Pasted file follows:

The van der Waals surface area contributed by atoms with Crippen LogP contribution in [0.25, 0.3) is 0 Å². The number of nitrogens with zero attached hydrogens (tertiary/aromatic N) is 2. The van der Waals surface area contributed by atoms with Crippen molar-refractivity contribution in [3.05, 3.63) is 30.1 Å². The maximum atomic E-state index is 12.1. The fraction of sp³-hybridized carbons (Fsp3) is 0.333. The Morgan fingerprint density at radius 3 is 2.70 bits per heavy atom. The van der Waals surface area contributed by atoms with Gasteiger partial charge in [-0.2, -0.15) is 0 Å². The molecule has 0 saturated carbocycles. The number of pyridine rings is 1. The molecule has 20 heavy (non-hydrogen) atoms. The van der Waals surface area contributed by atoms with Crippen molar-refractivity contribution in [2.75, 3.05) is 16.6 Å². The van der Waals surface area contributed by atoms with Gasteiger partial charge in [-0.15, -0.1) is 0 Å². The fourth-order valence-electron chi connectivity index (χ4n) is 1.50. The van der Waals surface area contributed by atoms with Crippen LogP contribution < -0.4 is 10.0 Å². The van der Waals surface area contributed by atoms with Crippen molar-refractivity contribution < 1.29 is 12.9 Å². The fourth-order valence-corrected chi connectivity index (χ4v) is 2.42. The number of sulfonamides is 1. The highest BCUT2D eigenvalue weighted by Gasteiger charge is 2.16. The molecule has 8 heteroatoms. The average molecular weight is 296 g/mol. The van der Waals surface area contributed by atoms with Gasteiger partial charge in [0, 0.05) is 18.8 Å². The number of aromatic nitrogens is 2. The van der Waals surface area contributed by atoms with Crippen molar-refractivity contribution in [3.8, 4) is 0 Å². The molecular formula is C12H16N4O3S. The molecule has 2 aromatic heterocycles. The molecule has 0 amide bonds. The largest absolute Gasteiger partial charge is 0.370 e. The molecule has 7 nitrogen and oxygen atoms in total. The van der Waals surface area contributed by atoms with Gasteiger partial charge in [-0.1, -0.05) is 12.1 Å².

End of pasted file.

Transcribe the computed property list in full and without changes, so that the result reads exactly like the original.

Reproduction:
The van der Waals surface area contributed by atoms with Crippen LogP contribution in [0.25, 0.3) is 0 Å². The number of nitrogens with zero attached hydrogens (tertiary/aromatic N) is 2. The van der Waals surface area contributed by atoms with Crippen molar-refractivity contribution in [3.05, 3.63) is 30.1 Å². The maximum atomic E-state index is 12.1. The fraction of sp³-hybridized carbons (Fsp3) is 0.333. The Morgan fingerprint density at radius 3 is 2.70 bits per heavy atom. The van der Waals surface area contributed by atoms with Gasteiger partial charge in [-0.2, -0.15) is 0 Å². The molecule has 0 saturated carbocycles. The number of pyridine rings is 1. The molecule has 20 heavy (non-hydrogen) atoms. The van der Waals surface area contributed by atoms with Crippen molar-refractivity contribution in [2.75, 3.05) is 16.6 Å². The van der Waals surface area contributed by atoms with Gasteiger partial charge in [-0.15, -0.1) is 0 Å². The fourth-order valence-electron chi connectivity index (χ4n) is 1.50. The van der Waals surface area contributed by atoms with Crippen LogP contribution < -0.4 is 10.0 Å². The van der Waals surface area contributed by atoms with Crippen molar-refractivity contribution < 1.29 is 12.9 Å². The fourth-order valence-corrected chi connectivity index (χ4v) is 2.42. The number of sulfonamides is 1. The highest BCUT2D eigenvalue weighted by Gasteiger charge is 2.16. The molecule has 8 heteroatoms. The average molecular weight is 296 g/mol. The van der Waals surface area contributed by atoms with Gasteiger partial charge in [0, 0.05) is 18.8 Å². The number of aromatic nitrogens is 2. The van der Waals surface area contributed by atoms with Crippen molar-refractivity contribution in [3.8, 4) is 0 Å². The molecular formula is C12H16N4O3S. The molecule has 2 aromatic heterocycles. The molecule has 0 amide bonds. The largest absolute Gasteiger partial charge is 0.370 e. The molecule has 7 nitrogen and oxygen atoms in total. The van der Waals surface area contributed by atoms with Gasteiger partial charge in [-0.1, -0.05) is 12.1 Å².